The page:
Everything, Jalapeño-Cheddar, and Dishwasher Bagels
Making bagels was on my list of projects for most of 2016. Once I obtained the hard-to-find ingredients (diastatic malt powder and malt syrup), cleared my schedule for two consecutive days, and watched and rewatched Chef Step's amazing instructional video, I was ready!
A couple things I learned from the bagel project:
- When making bread that will proof for a long time (i.e., overnight or longer), the yeast will eat up all the sugary goodness that would normally caramelize to form a crunchy golden crust. That's fine if you're into Wonder Bread (I am, but only for PB&Js). But if you're going to take a picture of your bread and share it on social media, you want that golden crust! This is where diastatic malt powder comes into play. It converts starches from your flour into sugar, feeding the yeast while your dough ferments.
- One unusual step in the process is to boil your bagels in a mixture of water, malt syrup, and baking soda before you bake them.
- First Pro Tip: The bagels will float at the surface of the water, so a wide and shallow pot is better than a narrow and deep pot. You want to fit as many bagels as you can so that you can boil the bagels in as few batches as possible. I had to do three batches because I don't own any wide pots, and the first batch shriveled up into leathery old-man skin before the third batch was finished. The difference was noticeable even after baking.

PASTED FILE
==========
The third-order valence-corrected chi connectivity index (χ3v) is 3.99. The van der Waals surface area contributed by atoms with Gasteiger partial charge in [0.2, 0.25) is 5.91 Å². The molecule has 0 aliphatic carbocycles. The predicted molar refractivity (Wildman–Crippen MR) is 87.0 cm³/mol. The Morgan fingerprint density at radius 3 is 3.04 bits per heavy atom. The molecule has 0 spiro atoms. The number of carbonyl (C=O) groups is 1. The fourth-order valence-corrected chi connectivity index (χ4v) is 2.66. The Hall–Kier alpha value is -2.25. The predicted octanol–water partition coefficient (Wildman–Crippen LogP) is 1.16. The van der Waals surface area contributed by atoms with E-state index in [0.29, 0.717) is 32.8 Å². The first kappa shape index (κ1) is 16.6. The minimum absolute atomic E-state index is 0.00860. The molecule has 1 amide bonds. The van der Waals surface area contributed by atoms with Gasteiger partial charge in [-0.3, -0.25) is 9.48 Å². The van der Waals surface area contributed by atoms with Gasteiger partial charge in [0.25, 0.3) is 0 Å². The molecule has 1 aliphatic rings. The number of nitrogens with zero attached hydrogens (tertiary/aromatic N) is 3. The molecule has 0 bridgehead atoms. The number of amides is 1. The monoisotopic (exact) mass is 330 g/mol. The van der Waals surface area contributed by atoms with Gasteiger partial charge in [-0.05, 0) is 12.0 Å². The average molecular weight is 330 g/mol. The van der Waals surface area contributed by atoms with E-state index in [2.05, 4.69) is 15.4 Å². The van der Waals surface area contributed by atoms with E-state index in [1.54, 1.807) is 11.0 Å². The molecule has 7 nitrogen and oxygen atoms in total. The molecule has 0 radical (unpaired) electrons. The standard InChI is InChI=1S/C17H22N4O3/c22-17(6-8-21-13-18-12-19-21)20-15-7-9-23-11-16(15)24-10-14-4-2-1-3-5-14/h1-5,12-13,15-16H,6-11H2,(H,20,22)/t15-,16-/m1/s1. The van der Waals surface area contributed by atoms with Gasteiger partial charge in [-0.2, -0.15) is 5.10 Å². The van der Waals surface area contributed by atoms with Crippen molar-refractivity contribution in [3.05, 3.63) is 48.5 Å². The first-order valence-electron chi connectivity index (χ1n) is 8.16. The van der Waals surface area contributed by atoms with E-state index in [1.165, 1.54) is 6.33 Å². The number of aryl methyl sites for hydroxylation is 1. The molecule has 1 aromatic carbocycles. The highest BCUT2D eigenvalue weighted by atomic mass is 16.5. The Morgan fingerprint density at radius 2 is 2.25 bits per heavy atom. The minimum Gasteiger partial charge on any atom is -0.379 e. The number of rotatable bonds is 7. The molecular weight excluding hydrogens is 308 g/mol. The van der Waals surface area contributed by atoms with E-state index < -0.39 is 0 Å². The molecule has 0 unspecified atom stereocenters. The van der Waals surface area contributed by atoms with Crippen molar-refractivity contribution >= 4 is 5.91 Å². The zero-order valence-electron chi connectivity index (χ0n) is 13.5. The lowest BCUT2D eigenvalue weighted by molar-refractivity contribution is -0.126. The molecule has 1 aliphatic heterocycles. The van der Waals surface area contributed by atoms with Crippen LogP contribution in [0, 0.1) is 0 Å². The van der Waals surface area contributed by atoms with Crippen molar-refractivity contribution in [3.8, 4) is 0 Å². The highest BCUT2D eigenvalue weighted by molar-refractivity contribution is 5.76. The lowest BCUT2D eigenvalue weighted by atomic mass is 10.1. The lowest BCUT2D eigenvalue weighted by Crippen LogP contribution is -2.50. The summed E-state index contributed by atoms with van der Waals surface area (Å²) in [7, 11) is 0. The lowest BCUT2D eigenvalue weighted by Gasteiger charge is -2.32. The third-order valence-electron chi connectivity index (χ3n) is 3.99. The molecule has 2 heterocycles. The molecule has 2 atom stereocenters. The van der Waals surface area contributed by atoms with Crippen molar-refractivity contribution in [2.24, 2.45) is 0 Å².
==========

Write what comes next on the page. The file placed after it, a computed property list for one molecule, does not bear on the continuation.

- Second Pro Tip: Do not fill your pot with too much water - leave room for bubble-age when you add the baking soda to the hot water. It's ironic because I often use baking soda to clean my stove-top, and after the water mixture boiled over, I used baking soda to clean my baking soda mess.
- Third Pro Tip: When transferring boiled bagels to the baking sheet, move slowly. The bagels are extremely slippery! I had one near-casualty where the bagel slid off my slotted spoon and landed straight into the dishwater that I had been unloading. A dishwasher prong pierced the bagel and deflated its soul. You can see it in cell B1 above.